British Grand Prix and all F1 racing should not go ahead, says Lewis Hamilton’s father

By Christian Sylt

Just a day after F1 announced Silverstone would stage two, back-to-back British Grand Prix in August, the father of world champion Lewis Hamilton’s has told ITV News that all motorsport should be put on hold until the world is clear of coronavirus.

Anthony Hamilton says all sport should take a back seat until the NHS and all key workers also have an opportunity to enjoy it.

The disease put the brakes on the F1 season in March when a member of the McLaren team tested positive for Covid-19. Since then it has infected 6.3 million people in 213 countries and caused 27,266 deaths last week alone. Despite this, F1 plans to get its season underway on 5 July with the Austrian Grand Prix.

"We should have the patience and respect to say let's wait till the number of new coronavirus cases is down to zero so the key workers can go home, relax and they too can enjoy watching sport," Hamilton told ITV News. "I understand that we have to get back to business as soon as possible, but it should be as safe as possible and essential business only.

Anthony Hamilton, left, embraces son Lewis, right. Credit: PA

"Motorsport is a global sport with a global fan base. Now is not the time to be turning our backs on those who cannot take part, or come and watch. Now is the time for us to wait, be patient and support. If we don't have fans, we don't have a sport and right now our fans are fighting on the frontline saving the lives of our fans.

"Although with each day things are improving and the number of virus-related deaths is falling, the enemy is not yet defeated. This is still a very clear and ever present threat to our lives and society so what is this rush back to motorsport?"

Hamilton Jr. is the second-most successful driver in F1 history, and is expected to equal German legend Michael Schumacher's record of seven titles this year. However, his father says "it would make me feel extremely disingenuous to celebrate watching Lewis racing, or celebrating on the podium. I wouldn't particularly want to be watching the TV and cheering while thousands of people are dying from a virus."

Lewis Hamilton could match Michael Schumacher's record this year. Credit: PA

There will be no spectators at the races and F1's personnel will be protected by a raft of measures. The protocols include special charter flights to bring staff in and regular tests throughout the race weekend. "One day it may be us who need saving," says Hamilton. "What would we think then about a rush back to sport?"

A number of international competitions have swerved around this obstacle by scrapping their 2020 events altogether. Wimbledon isn't taking place this year whilst the Tokyo Olympics and Uefa European Championships are both planned to be held in 2021.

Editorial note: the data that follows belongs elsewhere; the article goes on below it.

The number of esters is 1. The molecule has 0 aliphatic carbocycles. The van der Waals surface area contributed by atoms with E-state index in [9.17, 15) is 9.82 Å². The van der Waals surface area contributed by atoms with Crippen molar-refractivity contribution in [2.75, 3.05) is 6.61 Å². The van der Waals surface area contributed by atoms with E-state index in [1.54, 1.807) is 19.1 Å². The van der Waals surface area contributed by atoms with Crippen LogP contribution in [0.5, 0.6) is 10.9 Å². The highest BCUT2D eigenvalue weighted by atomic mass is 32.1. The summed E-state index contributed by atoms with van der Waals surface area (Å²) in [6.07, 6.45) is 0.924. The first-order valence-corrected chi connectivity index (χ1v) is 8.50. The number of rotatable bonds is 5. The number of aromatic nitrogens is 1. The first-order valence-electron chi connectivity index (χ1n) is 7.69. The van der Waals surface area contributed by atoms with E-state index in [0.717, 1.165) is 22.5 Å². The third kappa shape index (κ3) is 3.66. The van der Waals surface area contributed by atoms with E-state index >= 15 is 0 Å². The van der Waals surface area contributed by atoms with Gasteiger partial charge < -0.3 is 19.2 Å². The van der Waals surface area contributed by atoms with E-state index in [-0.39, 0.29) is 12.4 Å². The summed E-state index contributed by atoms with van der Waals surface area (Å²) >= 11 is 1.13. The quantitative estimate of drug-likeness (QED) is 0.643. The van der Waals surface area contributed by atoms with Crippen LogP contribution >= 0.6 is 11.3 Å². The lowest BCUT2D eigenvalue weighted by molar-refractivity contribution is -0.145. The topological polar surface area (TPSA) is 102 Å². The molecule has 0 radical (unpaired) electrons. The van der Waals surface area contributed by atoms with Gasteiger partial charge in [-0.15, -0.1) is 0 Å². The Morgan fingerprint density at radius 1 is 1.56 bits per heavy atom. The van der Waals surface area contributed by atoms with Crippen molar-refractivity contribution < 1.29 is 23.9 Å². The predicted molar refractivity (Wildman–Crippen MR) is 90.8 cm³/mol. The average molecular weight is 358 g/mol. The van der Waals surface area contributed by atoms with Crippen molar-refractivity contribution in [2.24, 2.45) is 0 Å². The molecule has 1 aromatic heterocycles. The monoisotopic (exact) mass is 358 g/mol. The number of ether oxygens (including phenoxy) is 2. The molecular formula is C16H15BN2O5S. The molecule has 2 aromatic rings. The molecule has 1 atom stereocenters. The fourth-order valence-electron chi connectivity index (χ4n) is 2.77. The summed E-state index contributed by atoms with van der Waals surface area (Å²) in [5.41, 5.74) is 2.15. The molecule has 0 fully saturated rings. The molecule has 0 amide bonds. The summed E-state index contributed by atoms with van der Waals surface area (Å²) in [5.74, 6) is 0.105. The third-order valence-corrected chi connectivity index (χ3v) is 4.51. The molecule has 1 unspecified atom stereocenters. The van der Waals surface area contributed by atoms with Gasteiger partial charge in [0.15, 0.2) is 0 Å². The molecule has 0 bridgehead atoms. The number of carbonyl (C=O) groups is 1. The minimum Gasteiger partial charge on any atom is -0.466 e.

Hamilton is concerned that rushing to resume sport could have "dire consequences" and his view is likely to be shared by many across sport. It doesn't just apply to F1; Lewis' younger brother Nic has cerebral palsy and in 2015 became the first disabled driver to race in the British Touring Car Championship which is on track to start its season in August.

The spanner in the works is that in order to ensure drivers and personnel are free of the virus they need to be tested repeatedly whilst being held in quarantine for several days before every race. This is because of the time it takes for the virus to be detected.

Spectators will be unable to attend races. Credit: PA

Leading virologist Marc van Ranst told to ITV News, when talking about the plan to restart the Premier League: "If you get your infection during the day, you will not be able to diagnose it in the evening. It takes a while for the virus to take hold and be detectable. It is detectable in your throat after three days before you develop symptoms, but it won’t be detectable in a couple of hours after being infected."

To ensure that no one slips through the net, personnel would need to be tested at the start and end of a three-day period and anyone who is negative would be allowed to attend the race whereas anyone who tests positive would not.

Crucially, they would need to be in isolation for the three-day period because if they were in contact with other people during that time they could pick up the virus from them. It is a particularly high hurdle for F1 as it hopes to hold as many as 18 races around the world this year despite its delayed start.

Hamilton says he would prefer F1 and motorsport in general to wait at the lights until the virus is in its rear view mirror. "Life and sport are important and are for everyone so we should be respecting this a bit more by being patient. The good days will return, but rushing back will only make it worse."